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Clashing Enemies


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#1 mypel16000   Members   -  Reputation: 46

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Posted 24 January 2013 - 02:10 PM

Hi, many of you might have been following the process of my game, and I have got very very far. I encounter a problem though. I have multiple enemies that chase the player around the screen. (2D seen from above). A big problem that I have encountered is that as you walk past them in circles, they all start coming together, and as there is no collision, they all group onto the same point and are seen as one, they all get to the same X and Y if you don't get me. Now, I can perfectly check collision, either pixel circle, bounding box or polygonal, but i don't know what to do if the collision returns true... do I make it go upwards, downwards..... Is there a way to simple revert the movement of the last frame?

 

P.S: SFML



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#2 FLeBlanc   Crossbones+   -  Reputation: 3117

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Posted 24 January 2013 - 02:18 PM

If you are not simulating rigid physics, then you can simply calculate a new position for an object, test to see if there will be a collision at that spot, and don't move it or move it in a different direction if there is a collision. No need to undo a step if you just never make the step in the first place.

If you are simulating rigid physics, then collision resolution is typically handled by applying incremental forces lateral to a separation axis, to iteratively push the entities apart. This correction is applied separately from any other physical forces (rebounding, etc...) that might be applied as part of the collision.

#3 swiftcoder   Senior Moderators   -  Reputation: 10361

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Posted 24 January 2013 - 02:26 PM

One simple solution to this is to use the requisite steering behavior - most of this sort of simple AI/pathing task is simply expressed as some combination of basic steering behaviours.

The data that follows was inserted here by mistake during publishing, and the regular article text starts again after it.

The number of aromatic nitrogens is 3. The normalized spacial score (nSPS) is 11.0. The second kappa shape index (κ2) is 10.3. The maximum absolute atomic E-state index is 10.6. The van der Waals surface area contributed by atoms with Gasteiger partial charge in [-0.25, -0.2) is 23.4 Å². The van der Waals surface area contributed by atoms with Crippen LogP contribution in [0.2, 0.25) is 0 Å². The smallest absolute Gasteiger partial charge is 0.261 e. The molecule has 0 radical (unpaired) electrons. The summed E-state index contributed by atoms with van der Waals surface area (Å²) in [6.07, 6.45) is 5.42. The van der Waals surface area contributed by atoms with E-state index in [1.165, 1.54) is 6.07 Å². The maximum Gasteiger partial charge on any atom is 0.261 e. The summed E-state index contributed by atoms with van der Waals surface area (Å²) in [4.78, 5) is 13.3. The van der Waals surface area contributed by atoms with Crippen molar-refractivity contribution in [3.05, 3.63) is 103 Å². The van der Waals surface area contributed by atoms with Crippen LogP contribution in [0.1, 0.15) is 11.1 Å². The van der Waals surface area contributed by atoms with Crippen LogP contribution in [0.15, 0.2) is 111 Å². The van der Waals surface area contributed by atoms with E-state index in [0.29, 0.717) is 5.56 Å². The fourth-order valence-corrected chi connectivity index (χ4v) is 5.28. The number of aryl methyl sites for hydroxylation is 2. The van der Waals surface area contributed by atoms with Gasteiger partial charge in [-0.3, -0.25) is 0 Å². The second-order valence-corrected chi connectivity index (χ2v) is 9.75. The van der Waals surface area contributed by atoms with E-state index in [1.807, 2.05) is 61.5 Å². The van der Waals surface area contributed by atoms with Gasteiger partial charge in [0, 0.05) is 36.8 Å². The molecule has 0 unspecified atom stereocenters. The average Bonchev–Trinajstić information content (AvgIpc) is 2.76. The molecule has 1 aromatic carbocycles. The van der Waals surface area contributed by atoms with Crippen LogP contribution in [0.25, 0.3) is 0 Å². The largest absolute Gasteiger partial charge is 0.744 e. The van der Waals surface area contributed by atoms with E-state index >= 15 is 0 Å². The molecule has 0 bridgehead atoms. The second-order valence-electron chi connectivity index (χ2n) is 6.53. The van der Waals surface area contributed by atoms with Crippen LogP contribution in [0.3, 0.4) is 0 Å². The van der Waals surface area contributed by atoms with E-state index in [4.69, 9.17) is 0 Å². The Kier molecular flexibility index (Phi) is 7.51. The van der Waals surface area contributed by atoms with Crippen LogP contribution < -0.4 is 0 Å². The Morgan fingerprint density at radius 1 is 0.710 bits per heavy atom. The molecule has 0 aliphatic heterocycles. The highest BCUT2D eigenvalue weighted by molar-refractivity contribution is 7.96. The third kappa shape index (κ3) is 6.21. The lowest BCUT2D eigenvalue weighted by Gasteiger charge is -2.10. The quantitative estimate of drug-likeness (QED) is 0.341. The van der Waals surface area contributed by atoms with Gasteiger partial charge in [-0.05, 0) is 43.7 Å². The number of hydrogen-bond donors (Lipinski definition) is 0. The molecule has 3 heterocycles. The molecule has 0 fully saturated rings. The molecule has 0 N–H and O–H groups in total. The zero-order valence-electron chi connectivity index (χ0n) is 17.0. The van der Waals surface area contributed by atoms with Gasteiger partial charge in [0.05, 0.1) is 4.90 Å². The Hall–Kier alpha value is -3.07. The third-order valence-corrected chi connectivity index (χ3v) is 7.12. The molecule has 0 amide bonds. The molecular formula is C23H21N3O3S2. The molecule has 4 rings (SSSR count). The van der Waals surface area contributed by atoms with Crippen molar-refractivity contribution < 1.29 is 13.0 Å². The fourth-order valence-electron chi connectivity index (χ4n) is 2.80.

Tristam MacDonald - Software Engineer @Amazon - [swiftcoding]


#4 BeerNutts   Crossbones+   -  Reputation: 2998

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Posted 25 January 2013 - 01:56 PM

My typical responses for this is to look at adding a 2d physic engine. It handles all these issues for you and they are incredibly easy to add to a game. I like chipmunk-physics, bur others like box2d.
My Gamedev Journal: 2D Game Making, the Easy Way

---(Old Blog, still has good info): 2dGameMaking
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"No one ever posts on that message board; it's too crowded." - Yoga Berra (sorta)

#5 willpowered   Members   -  Reputation: 515

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Posted 26 January 2013 - 10:28 AM

Circle vs circle collision resolution is easy. If you know two circles intersect, you can resolve based on the difference of their radii. Resolution direction is simply the vector from the center of one circle to the other.

 

That should be enough to get you started!



#6 Trienco   Crossbones+   -  Reputation: 2223

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Posted 27 January 2013 - 12:56 AM

I'd very much go with the AI approach, because trying to solve this with physics in a tight crowd sounds like an awful mess. Yes, it's trivial to have _two_ objects and resolve their collision by moving one to the side. Except that in a crowd it might then hit someone else and you end up with a recursion that takes forever to resolve. The only solution would then be "if your movement would cause a collision, don't try to move at all".


f@dzhttp://festini.device-zero.de




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